“It’s not as simple as not being in love anymore.”
As a huge fan of Frances Ha, heartbreaking films, and all things Adam Driver, it’s no surprise Marriage Story was one of my most anticipated films of the year. Despite my excitement, I was not prepared. At all.
Marriage Story pulls its audience in within minutes with a beautiful list of everything our two main characters love about each other. It is sweet, romantic, cheerful – and extremely short lived. Full of monologues, people on the verge of crying, and superficial divorce lawyers, Noah Baumbach shares the difficult-to-watch story of a marriage falling apart. Perhaps the most accurate review I can give is through my emotional response. I spent half the movie angry, frustrated with the main characters and the decisions they made; I spent the other half in tears.
The technical aspects of Marriage Story are too impressive to ignore. The use of colour and costuming is beautiful. The cinematography is intimate and successfully grabs the audiences’ attention. It has an excellent score and I loved the lighting – during the darkest moments it was dim, but when anger was hot and secrets were revealed it was bright. It’s a gorgeous movie that uses its aesthetic to elevate the story rather than distract from it – something Baumbach has experience with after the black-and-white Frances Ha.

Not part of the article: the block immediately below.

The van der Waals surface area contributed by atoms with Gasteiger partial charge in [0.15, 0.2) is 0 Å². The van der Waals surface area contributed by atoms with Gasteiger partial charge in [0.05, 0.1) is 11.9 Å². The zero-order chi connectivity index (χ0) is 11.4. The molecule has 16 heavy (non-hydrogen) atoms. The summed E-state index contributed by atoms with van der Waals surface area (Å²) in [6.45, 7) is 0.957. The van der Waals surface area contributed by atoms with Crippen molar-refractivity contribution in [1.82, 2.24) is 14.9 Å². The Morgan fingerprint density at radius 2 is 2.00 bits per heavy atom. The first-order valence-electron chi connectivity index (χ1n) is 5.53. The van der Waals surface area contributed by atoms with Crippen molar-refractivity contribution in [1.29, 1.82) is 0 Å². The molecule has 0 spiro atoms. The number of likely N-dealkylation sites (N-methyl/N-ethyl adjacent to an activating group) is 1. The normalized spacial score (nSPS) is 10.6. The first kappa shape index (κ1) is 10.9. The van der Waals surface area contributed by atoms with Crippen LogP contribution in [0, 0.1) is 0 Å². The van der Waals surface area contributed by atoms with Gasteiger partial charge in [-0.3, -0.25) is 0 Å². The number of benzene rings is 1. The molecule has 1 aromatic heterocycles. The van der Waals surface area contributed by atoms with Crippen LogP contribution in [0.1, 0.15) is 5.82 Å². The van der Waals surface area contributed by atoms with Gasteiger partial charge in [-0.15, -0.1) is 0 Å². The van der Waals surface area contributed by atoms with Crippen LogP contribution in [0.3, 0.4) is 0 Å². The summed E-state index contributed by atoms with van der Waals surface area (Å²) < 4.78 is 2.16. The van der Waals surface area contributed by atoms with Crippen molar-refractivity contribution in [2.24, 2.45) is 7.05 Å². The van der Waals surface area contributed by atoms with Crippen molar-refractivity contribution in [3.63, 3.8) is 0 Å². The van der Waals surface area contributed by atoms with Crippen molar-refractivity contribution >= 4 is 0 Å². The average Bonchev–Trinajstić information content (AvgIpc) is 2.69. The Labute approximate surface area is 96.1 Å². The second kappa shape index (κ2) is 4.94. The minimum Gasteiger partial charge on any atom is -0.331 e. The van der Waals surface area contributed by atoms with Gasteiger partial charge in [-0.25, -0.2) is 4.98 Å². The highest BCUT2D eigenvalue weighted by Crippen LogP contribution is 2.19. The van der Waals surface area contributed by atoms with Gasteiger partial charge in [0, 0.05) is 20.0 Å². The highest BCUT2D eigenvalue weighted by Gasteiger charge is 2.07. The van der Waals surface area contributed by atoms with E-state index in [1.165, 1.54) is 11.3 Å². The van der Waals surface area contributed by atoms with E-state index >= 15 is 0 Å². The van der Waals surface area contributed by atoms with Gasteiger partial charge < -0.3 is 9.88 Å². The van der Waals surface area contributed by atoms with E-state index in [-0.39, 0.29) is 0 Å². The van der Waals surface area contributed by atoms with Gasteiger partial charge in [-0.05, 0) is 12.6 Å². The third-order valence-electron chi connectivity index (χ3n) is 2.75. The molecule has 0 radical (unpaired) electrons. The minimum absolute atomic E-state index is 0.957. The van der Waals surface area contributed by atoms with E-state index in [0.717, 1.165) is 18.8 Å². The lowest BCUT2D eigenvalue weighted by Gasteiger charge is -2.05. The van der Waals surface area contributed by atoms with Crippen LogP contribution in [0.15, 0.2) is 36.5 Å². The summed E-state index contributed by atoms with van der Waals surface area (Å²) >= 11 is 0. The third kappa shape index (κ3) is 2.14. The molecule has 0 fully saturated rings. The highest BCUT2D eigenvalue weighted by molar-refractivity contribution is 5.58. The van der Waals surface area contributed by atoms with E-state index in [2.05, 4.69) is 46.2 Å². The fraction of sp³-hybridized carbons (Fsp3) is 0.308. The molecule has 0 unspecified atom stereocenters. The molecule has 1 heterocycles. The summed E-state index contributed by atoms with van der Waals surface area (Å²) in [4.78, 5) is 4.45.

More importantly, the acting is phenomenal. Scarlett Johansson pushes her acting to new limits and Adam Driver has, as far as I’m concerned, earned his Oscar. Laura Dern wastes no time winning the audience over. Child actor Azhy Robertson is always charming and easily encourages the audience to be protective of him. Every performance is stellar. It’s no coincidence this was released during the heat of the awards competition – Marriage Story is a strong contender for many bests of 2019.
What makes this movie so incredible is its flaws. Both of the main characters are stripped down to their most intimate, primal moments that it’s hard to side with either of them. Nicole appears to be the victim at first but it doesn’t take long to resent the decisions she makes. Charlie has admittedly made terrible mistakes and caused a lot of his own problems, but it’s hard not to pity him. Divorce lawyers are shown both as helpful companions and money-hungry manipulators of the facts. Despite its aesthetically pleasing exterior, this is a messy story with plenty of raw, confronting moments that will shock and hurt its audience. Because of this, Marriage Story is an incredibly emotional movie that digs deep into what love is and asks if two people ever truly stop loving each other, even after growing apart.
Marriage Story is so intimate and personal that I think every audience will see it differently. It is extremely frustrating but I believe that is only evidence of how well-written and performed it is. Push through the painful moments for the melancholy ending, and allow Adam Driver to take full custody of your emotions.
Marriage Story is now streaming on Netflix.